PLEASE STOP USING JOHN DENVER

HOLLYWOOD – Movies have been asked to please stop using John Denver as some sort of cultural touchstone.

The world is asking Movies to stop using Coloradoan guitar picker John Denver as some kind of easy way of winning semi-ironic cheese points. When Ben Wheatley referenced Annie’s Song in Free Fire, it felt like a witty throwback, but since then works by John Denver have appeared in Alien: Covenant, Baby Driver and most recently Kingsmen: The Golden Circle.

Speaking EXCLUSIVELY to the Studio Exec, the World had this to say:

At first it was kind of a nostalgic buzz. Take Me Home Country Roads, Annie’s Song and Rocky Mountain Mountain High are all great songs and the innocence of the production bespeaks happier times. But placing them in frequently gruesome or inappropriate contexts is getting old fast. Look, sure I have bigger fish to fry. My emotional weather is messed up and I’m actually melting in some places. But this is kind of getting to be a cliche and I want it to stop. If you really need to counterpoint something in a postmodern way, just pick someone else. I mean, who’s Don McLean? Chopped liver?

Ben Wheatley, Edgar Wright, Matthew Vaughn and Ridley Scott have all refused to comment.

REVIEW – FREE FIRE

REVIEW – FREE FIRE: It’s like Reservoir Dogs if they hadn’t left the bank.

Some films have great shoot outs. Sergio Leone and Quentin Tarantino, John Woo turns it up to eleven. The Wild Bunch is probably the acme. But Free Fire is basically just the shoot out. When a gun deal goes wrong between a bunch of Irish terrorists and a South African arms dealer, a free for all ensues. The causus belli actually has nothing to do with the deal. Cillian Murphy, Sharlto Copley, Sam Riley, Jack Reynor, Brie Larson, Armie Hammer, Michael Smiley, Patrick Bergin and Babou Ceesay are all good. The dialogue by Amy Jump is hilarious and tastes of cement and gun powder.

Ben Wheatley has quietly stacked up quite a resume. From his dark gothic Kill List to the comic verve of Sightseers. Free Fire might not have made the biggest commercial splash on its release, but it is destined to cult classic status. Go see it.

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47 FILMS: 28. KILL LIST

In our continuing series of 47 films to watch before you are murdered in your dreams, we look at Ben Wheatley’s stunning Kill List.

Sometimes genre doesn’t really suffice. There are films that slip through the nooks and crannies, for example Ben Wheatley’s oeuvre. His career has been full of what might be called horror, but is really more creepy, weird, strange and utterly fascinating. His debut Down Terrace was a gangster epic played out in the stuffy confines of a pokey terrace house in middle England. Sightseers is a black comedy about a serial killing caravan holiday and A Field in England is the play Samuel Beckett would have written if he’d chosen the English civil war as his topic and magic mushrooms as his muse.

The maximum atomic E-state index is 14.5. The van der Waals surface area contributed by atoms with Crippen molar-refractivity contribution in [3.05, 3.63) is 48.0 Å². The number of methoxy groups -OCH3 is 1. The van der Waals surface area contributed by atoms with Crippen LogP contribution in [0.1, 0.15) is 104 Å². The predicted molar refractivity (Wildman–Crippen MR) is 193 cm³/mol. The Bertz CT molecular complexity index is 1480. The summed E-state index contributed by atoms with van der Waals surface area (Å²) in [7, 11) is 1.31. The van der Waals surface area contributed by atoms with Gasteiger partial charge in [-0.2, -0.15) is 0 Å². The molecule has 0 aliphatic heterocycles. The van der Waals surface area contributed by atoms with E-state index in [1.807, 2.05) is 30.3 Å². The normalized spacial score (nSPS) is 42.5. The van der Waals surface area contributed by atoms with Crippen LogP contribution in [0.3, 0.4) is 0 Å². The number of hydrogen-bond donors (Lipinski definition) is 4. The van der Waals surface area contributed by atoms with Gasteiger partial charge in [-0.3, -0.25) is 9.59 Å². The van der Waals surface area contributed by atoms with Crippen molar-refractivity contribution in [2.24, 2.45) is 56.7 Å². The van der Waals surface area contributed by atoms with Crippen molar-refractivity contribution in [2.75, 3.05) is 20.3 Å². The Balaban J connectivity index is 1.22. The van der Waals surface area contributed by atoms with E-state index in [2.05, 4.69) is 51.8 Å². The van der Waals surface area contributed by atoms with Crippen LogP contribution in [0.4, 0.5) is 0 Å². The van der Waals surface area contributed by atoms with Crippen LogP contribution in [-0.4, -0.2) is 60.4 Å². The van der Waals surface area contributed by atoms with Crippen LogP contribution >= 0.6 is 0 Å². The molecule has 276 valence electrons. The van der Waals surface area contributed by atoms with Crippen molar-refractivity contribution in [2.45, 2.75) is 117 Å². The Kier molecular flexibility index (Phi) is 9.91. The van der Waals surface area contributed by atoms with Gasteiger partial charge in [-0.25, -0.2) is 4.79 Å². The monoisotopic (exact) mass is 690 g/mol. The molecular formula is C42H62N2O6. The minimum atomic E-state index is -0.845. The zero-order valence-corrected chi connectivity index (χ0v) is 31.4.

Kill List, his sophomore movie, mixes the domestic black humor of Down Terrace and Sightseers with a darker more gruesome horror. This is English Gothic at its grittiest. Hit man Jay (Neil Maskell) is kicking about the house arguing with his wife at a loose end until ex-services pal Gal (Michael Smiley) turns up with the offer of a job, or a series of jobs. But this thin story line leads us into the badlands of weird and with the occasional burst of ultra violence. This is the sort of thing that the rejuvenated Hammer should be doing, rather than Harry Potter’s Woman in Black. The malevolence that lies under the surface of an apparently benign English society is scratched to the surface and revealed with a gleeful nastiness.

Wheatley and partner in crime Amy Jump is moving away from the low budget shocks with his latest: a cinematic adaptation of JG Ballard’s High Rise starring Tom Hiddleston no less. On the evidence of his body of work so far, it could well turn out to be a marriage made in hell/heaven/hell again.

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A FIELD IN ENGLAND: REVIEW

















ENGLANDBen Wheatley makes English films that are better than the English films made by Richard Curtis and John Madden. After the gothic gangsters of Kill List and the serial killing caravaneers of Sightseers, his latest is A Field in England, a kind of ‘Shroom Finder General, written by Amy Jump.  


Reece Shearsmith (of comedy group The League of Gentleman) is the coward, Whitehead, who in fleeing from a battle in the English Civil War finds himself, with two unlucky companions, in a search for treasure in an endless and inescapable field, goaded on by the demonic Irishman, O’Neill (Michael Smiley). The script is witty, the black and white photography stunning and the whole thing is mad – occasionally maddening – but entertainingly hallucinatory and mad dogs and Englishman mad.  It might not be for everybody, but f*ck you, I’m not everybody.